WHO releases new standard to tackle rising threat of hearing loss

World Hearing Day
World Hearing Day. To hear for life, listen with care!

2 March 2022 | DEPARTMENTAL NEWS |GENEVA

Over 1 billion people aged 12 to 35 years risk losing their hearing due to prolonged and excessive exposure to loud music and other recreational sounds. This can have devastating consequences for their physical and mental health, education, and employment prospects.

On World Hearing Day 2022, under the theme To hear for life, listen with care! WHO has issued a new international standard for safe listening at venues and events. The standard applies to places and activities where amplified music is played.

“Millions of teenagers and young people are at risk of hearing loss due to the unsafe use of personal audio devices and exposure to damaging sound levels at venues such as nightclubs, bars, concerts and sporting events,” said Dr Bente Mikkelsen, WHO Director for the Department for Noncommunicable Diseases.

She added: “The risk is intensified as most audio devices, venues and events do not provide safe listening options and contribute to the risk of hearing loss. The new WHO standard aims to better safeguard young people as they enjoy their leisure activities.”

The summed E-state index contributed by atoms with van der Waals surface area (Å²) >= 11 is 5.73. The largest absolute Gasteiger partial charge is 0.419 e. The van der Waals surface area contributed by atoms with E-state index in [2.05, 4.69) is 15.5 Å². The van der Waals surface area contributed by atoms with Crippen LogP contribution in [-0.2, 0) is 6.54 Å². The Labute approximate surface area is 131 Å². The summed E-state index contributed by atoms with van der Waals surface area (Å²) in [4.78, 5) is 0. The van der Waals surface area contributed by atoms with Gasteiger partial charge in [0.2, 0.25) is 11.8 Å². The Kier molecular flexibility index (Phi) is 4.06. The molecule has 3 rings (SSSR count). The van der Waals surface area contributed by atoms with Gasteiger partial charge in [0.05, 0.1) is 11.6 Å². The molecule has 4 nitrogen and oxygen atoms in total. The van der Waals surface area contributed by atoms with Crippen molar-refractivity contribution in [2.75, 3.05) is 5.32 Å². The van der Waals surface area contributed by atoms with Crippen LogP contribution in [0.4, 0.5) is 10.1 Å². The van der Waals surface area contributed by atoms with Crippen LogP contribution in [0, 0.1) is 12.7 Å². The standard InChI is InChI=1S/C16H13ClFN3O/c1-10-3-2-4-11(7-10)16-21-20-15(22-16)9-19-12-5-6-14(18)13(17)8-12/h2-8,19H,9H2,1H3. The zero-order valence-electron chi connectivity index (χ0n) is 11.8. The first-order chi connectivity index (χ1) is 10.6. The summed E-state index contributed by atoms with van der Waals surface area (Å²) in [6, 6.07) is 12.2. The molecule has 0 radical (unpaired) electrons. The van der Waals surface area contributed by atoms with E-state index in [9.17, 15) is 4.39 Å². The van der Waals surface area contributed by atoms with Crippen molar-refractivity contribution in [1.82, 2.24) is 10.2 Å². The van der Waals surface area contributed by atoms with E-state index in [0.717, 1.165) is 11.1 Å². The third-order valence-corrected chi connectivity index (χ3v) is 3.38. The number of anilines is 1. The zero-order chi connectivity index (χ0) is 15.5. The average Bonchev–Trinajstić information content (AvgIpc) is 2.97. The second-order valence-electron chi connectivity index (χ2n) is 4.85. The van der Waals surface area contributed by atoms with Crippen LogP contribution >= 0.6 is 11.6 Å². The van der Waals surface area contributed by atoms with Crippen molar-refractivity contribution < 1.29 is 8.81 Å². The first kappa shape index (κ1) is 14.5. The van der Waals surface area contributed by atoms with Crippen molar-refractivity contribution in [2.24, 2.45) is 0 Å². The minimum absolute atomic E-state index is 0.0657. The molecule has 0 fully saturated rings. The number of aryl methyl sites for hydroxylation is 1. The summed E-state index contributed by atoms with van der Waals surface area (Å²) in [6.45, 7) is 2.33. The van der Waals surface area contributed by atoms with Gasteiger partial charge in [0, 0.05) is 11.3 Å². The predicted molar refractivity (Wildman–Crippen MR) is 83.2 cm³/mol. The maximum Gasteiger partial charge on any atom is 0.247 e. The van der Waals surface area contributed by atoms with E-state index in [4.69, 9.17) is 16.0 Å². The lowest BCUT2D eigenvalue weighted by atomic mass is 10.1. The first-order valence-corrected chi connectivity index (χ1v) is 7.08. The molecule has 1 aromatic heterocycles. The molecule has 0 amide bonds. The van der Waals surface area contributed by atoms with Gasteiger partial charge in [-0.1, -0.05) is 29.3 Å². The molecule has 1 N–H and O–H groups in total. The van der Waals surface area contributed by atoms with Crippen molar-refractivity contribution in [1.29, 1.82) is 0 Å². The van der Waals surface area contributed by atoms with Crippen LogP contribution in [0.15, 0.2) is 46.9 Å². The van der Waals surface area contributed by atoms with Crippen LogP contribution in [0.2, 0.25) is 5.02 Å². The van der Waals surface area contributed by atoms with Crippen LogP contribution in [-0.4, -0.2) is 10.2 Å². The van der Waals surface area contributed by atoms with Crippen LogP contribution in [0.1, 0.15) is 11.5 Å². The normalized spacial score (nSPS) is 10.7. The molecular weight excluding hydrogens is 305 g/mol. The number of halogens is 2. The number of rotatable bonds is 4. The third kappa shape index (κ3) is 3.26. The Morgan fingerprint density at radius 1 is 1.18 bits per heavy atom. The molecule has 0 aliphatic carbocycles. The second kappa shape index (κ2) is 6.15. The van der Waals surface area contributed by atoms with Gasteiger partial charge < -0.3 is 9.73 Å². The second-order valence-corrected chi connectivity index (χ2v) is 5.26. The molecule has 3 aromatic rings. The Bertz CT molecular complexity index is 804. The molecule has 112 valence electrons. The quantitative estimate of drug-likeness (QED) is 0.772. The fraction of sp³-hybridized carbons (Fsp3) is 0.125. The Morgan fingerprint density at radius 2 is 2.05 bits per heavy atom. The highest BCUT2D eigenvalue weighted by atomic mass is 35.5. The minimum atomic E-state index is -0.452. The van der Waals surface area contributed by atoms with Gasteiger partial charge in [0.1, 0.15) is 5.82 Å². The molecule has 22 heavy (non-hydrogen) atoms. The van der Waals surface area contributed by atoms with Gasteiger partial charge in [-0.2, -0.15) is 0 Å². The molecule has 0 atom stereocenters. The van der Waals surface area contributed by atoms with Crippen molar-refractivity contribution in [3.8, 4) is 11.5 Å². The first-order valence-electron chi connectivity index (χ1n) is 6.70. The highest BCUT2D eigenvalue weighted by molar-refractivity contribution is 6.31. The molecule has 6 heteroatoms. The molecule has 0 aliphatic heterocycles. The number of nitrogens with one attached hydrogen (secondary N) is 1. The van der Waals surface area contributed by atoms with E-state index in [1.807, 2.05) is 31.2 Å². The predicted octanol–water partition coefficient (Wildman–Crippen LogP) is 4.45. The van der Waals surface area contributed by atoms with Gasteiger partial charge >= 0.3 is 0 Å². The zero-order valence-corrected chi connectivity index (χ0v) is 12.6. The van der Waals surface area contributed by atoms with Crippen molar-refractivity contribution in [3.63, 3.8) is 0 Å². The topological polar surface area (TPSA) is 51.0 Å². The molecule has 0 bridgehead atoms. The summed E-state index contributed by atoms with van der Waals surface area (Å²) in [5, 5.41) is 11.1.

New recommendations to limit risk of hearing loss 

The Global standard for safe listening at venues and events highlights six recommendations for implementation to ensure that venues and events limit the risk of hearing loss to their patrons while preserving high-quality sound and an enjoyable listening experience. The six recommendations are:

(1) a maximum average sound level of 100 decibels

(2) live monitoring and recording of sound levels using calibrated equipment by designated    staff

(3) optimizing venue acoustics and sound systems to ensure enjoyable sound quality and safe listening

(4) making personal hearing protection available to audiences including instructions on use (5) access to quiet zones for people to rest their ears and decrease the risk of hearing damage; and

(6) provision of training and information to staff.

The new standard was developed under WHO’s Make Listening Safe initiative which seeks to improve listening practices especially among young people, drawing on the latest evidence and consultations with a range of stakeholders including experts from WHO, government, industry, consumers, and civil society.

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